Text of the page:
Psychologists believe that anxiety is a result of what we think.

Lets think of the example: which comes first, the chicken or the egg? 

Does overthinking trigger anxiety or does anxiety cause an endless parade of thoughts? It’s possible that an anxious person has no more anxiety-producing “what if” thoughts than a calm person does, but an anxious person also reacts to a “what if” thought in a way that produces a vicious cycle.

For example, when alarm is caused by the release of stress hormones, the alarm is supposed to get our attention and then be quieted by the parasympathetic nervous system (PNS). Whenever the sympathetic nervous system (SNS) activates, the (PNS) is supposed to activate to make sure the SNS doesn’t have free rein and overdo things.

But if the PNS doesn’t kick in, the feeling of alarm locks the person’s focus onto whatever the amygdala is reacting to. In this case, the amygdala is reacting to a thought. So the mind, locked onto the “what if” thought, can’t think clearly. That is because our high-level thinking, or executive function, doesn’t work well, if at all, in a state of alarm. Feeling alarmed, the person can’t think through the issue with enough clarity to act on it decisively or dismiss it as irrelevant.

Let’s start with an example thought that I encounter often in my work: “What if something goes wrong with the plane?” The thought triggers alarm. If the PNS kicks in, it gets rid of the alarm and the person can think about how unlikely that is. Their mind is free to remember that there have been no fatal crashes of a major U.S. airline in almost 20 years. They dismiss the thought.

But if the PNS doesn’t kick in and get rid of the alarm, impaired executive function tries to deal with the question while in a state of alarm. Alarm colors the person’s thinking. Their mind may be operating on the principle that if there is alarm, and the alarm isn’t going away, there must be danger. Alarm forces the person to consider what is presumed to be dangerous.

Anxious fliers, for example, rarely ask me whether flying is safe or not; they ask how dangerous flying is. They imagine what might go wrong. This leads their brain to recall photos of crashed airplanes. And that leads to videos on the news of grieving family members. That, inevitably, becomes personal. “What would my child feel? What would they do without me?” This sequence has been triggered by a thought that, had the PNS been working properly, would have been dismissed.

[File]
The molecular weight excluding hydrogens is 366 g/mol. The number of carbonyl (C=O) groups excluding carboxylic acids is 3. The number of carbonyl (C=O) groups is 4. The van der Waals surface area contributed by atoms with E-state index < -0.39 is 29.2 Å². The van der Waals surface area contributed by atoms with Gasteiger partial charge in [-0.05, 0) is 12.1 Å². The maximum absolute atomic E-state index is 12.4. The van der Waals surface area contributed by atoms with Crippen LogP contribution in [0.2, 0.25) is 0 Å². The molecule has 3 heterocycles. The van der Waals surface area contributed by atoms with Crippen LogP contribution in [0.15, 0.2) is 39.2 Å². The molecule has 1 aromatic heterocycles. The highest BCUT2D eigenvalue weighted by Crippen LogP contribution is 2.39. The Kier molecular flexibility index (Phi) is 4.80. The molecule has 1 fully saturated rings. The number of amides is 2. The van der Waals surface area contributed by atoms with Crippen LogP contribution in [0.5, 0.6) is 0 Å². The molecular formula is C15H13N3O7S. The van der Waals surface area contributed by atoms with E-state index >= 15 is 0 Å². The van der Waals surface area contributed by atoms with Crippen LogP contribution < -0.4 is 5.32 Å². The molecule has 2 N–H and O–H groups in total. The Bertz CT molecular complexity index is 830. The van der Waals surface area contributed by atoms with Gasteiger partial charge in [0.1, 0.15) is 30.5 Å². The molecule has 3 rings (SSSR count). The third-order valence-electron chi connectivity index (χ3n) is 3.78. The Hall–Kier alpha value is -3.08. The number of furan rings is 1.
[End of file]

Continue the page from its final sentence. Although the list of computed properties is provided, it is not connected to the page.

By the time the mind has gotten that far, it has triggered several shots of stress hormones. When our stress hormone levels go too high, we lose the ability to recognize what is imaginary and what is real. However, we are not aware of having lost it. This makes the terrible stuff going on in the mind seem real, because it is accompanied by alarm, tension, sweating, and increased heart rate. You feel sure your plane is going to crash.

Some say this is due to an overthinking mind. I disagree. This is not overthinking. It is impaired thinking due to an underperforming PNS. Impaired thinking happens when a person does not have the psychological processes needed to quickly and effectively activate their calming PNS. The PNS is supposed to counterbalance the system that revs us up, the sympathetic nervous system (SNS).

The SNS increases our arousal (increased heart rate, breathing rate, tension, perspiration) when stress hormones are released by the amygdala, the part of the brain that monitors what is going on around us and what is going on in the mind.

If the amygdala senses anything it is not used to, it releases stress hormones. It also learns to release stress hormones in response to any threat, even thoughts about an uncertain outcome.

The stress hormones cause a feeling of alarm to grab our attention. Obviously, we need to take note of threats. As soon as we notice what the amygdala is reacting to, the PNS is supposed to get rid of the feeling of alarm so we can think clearly and deal with the uncertainty.

But when the PNS isn’t doing its job, impaired thinking goes like this:

  1. A thought of uncertainty.
  2. The thought causes the amygdala to release stress hormones that cause alarm.
  3. The PNS fails to dispose of alarm.
  4. The person can’t process the uncertainty because alarm keeps the person’s focus locked on the thought which is presumed to be a threat because of the alarm and the feelings of arousal: increased heart rate, breathing rate, perspiration, and tension.

Here is the SOLUTION: Since the PNS isn’t working automatically, activate it manually. Link the feeling of alarm to the memory of being with a person who has a calming effect on you. When you are with a non-critical friend, signals from their face, voice, and touch/body language activate the PNS

Here is how you establish the link: When an anxiety-producing thought comes to mind, as soon as you notice the feeling of alarm, pretend your friend just walked into the room, greets you, and comes over and gives you a hug. If you respond in this way to the feeling of alarm, you will train your mind to respond automatically for you.

Elena Aristodemou, Clinical Psychologist